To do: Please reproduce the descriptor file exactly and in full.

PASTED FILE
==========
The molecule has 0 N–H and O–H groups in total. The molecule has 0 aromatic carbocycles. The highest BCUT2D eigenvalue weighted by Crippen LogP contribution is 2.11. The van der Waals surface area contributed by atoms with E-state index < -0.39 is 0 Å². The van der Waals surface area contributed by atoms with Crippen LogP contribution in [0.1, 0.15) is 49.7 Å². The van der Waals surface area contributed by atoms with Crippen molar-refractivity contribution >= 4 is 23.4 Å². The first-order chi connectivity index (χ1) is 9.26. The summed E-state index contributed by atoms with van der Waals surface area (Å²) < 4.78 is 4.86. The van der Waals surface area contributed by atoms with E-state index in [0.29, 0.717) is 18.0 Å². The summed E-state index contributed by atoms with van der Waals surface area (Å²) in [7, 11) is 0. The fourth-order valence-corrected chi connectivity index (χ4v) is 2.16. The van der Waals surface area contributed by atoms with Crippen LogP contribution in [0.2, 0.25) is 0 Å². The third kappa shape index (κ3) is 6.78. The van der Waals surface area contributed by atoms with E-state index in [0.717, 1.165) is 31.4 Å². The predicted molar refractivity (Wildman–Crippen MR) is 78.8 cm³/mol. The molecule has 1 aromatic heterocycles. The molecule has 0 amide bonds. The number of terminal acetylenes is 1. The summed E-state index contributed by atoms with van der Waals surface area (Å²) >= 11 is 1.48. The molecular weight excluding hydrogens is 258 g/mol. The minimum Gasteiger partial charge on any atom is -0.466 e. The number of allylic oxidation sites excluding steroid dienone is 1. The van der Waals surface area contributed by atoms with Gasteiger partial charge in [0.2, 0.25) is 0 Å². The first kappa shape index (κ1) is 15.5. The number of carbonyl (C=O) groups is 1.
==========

The molecule has 0 N–H and O–H groups in total. The molecule has 0 aromatic carbocycles. The highest BCUT2D eigenvalue weighted by Crippen LogP contribution is 2.11. The van der Waals surface area contributed by atoms with E-state index < -0.39 is 0 Å². The van der Waals surface area contributed by atoms with Crippen LogP contribution in [0.1, 0.15) is 49.7 Å². The van der Waals surface area contributed by atoms with Crippen molar-refractivity contribution >= 4 is 23.4 Å². The first-order chi connectivity index (χ1) is 9.26. The summed E-state index contributed by atoms with van der Waals surface area (Å²) < 4.78 is 4.86. The van der Waals surface area contributed by atoms with E-state index in [0.29, 0.717) is 18.0 Å². The summed E-state index contributed by atoms with van der Waals surface area (Å²) in [7, 11) is 0. The fourth-order valence-corrected chi connectivity index (χ4v) is 2.16. The van der Waals surface area contributed by atoms with Crippen LogP contribution in [0.2, 0.25) is 0 Å². The third kappa shape index (κ3) is 6.78. The van der Waals surface area contributed by atoms with E-state index in [0.717, 1.165) is 31.4 Å². The predicted molar refractivity (Wildman–Crippen MR) is 78.8 cm³/mol. The molecule has 1 aromatic heterocycles. The molecule has 0 amide bonds. The number of terminal acetylenes is 1. The summed E-state index contributed by atoms with van der Waals surface area (Å²) >= 11 is 1.48. The molecular weight excluding hydrogens is 258 g/mol. The minimum Gasteiger partial charge on any atom is -0.466 e. The number of allylic oxidation sites excluding steroid dienone is 1. The van der Waals surface area contributed by atoms with Gasteiger partial charge in [0.2, 0.25) is 0 Å². The first kappa shape index (κ1) is 15.5. The number of carbonyl (C=O) groups is 1.